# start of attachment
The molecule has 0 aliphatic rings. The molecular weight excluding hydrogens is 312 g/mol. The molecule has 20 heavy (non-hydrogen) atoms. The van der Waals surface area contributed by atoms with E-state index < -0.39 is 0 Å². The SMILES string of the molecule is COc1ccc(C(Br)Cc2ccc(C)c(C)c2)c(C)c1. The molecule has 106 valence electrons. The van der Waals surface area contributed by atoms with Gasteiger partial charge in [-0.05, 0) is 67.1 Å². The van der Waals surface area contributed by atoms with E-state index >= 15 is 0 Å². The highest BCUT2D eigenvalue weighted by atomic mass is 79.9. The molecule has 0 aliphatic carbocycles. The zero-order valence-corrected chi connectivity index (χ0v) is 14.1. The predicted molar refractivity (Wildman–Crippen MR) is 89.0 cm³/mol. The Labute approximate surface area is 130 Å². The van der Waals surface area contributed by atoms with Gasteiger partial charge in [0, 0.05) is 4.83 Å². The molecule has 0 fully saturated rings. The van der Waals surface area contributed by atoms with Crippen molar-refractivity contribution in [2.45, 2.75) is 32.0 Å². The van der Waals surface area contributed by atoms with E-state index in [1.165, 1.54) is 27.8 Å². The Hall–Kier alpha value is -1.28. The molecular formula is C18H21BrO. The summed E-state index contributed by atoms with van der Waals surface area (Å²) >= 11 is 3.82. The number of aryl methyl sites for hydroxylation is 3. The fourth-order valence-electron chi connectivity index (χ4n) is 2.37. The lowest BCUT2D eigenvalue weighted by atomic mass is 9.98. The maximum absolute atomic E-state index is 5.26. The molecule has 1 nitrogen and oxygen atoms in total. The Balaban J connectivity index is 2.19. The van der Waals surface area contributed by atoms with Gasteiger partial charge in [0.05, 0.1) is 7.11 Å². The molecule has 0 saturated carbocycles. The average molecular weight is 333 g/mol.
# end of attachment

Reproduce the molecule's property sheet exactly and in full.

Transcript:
The molecule has 0 aliphatic rings. The molecular weight excluding hydrogens is 312 g/mol. The molecule has 20 heavy (non-hydrogen) atoms. The van der Waals surface area contributed by atoms with E-state index < -0.39 is 0 Å². The SMILES string of the molecule is COc1ccc(C(Br)Cc2ccc(C)c(C)c2)c(C)c1. The molecule has 106 valence electrons. The van der Waals surface area contributed by atoms with Gasteiger partial charge in [-0.05, 0) is 67.1 Å². The van der Waals surface area contributed by atoms with E-state index >= 15 is 0 Å². The highest BCUT2D eigenvalue weighted by atomic mass is 79.9. The molecule has 0 aliphatic carbocycles. The zero-order valence-corrected chi connectivity index (χ0v) is 14.1. The predicted molar refractivity (Wildman–Crippen MR) is 89.0 cm³/mol. The Labute approximate surface area is 130 Å². The van der Waals surface area contributed by atoms with Gasteiger partial charge in [0, 0.05) is 4.83 Å². The molecule has 0 fully saturated rings. The van der Waals surface area contributed by atoms with Crippen molar-refractivity contribution in [2.45, 2.75) is 32.0 Å². The van der Waals surface area contributed by atoms with E-state index in [1.165, 1.54) is 27.8 Å². The Hall–Kier alpha value is -1.28. The molecular formula is C18H21BrO. The summed E-state index contributed by atoms with van der Waals surface area (Å²) >= 11 is 3.82. The number of aryl methyl sites for hydroxylation is 3. The fourth-order valence-electron chi connectivity index (χ4n) is 2.37. The lowest BCUT2D eigenvalue weighted by atomic mass is 9.98. The maximum absolute atomic E-state index is 5.26. The molecule has 1 nitrogen and oxygen atoms in total. The Balaban J connectivity index is 2.19. The van der Waals surface area contributed by atoms with Gasteiger partial charge in [0.05, 0.1) is 7.11 Å². The molecule has 0 saturated carbocycles. The average molecular weight is 333 g/mol.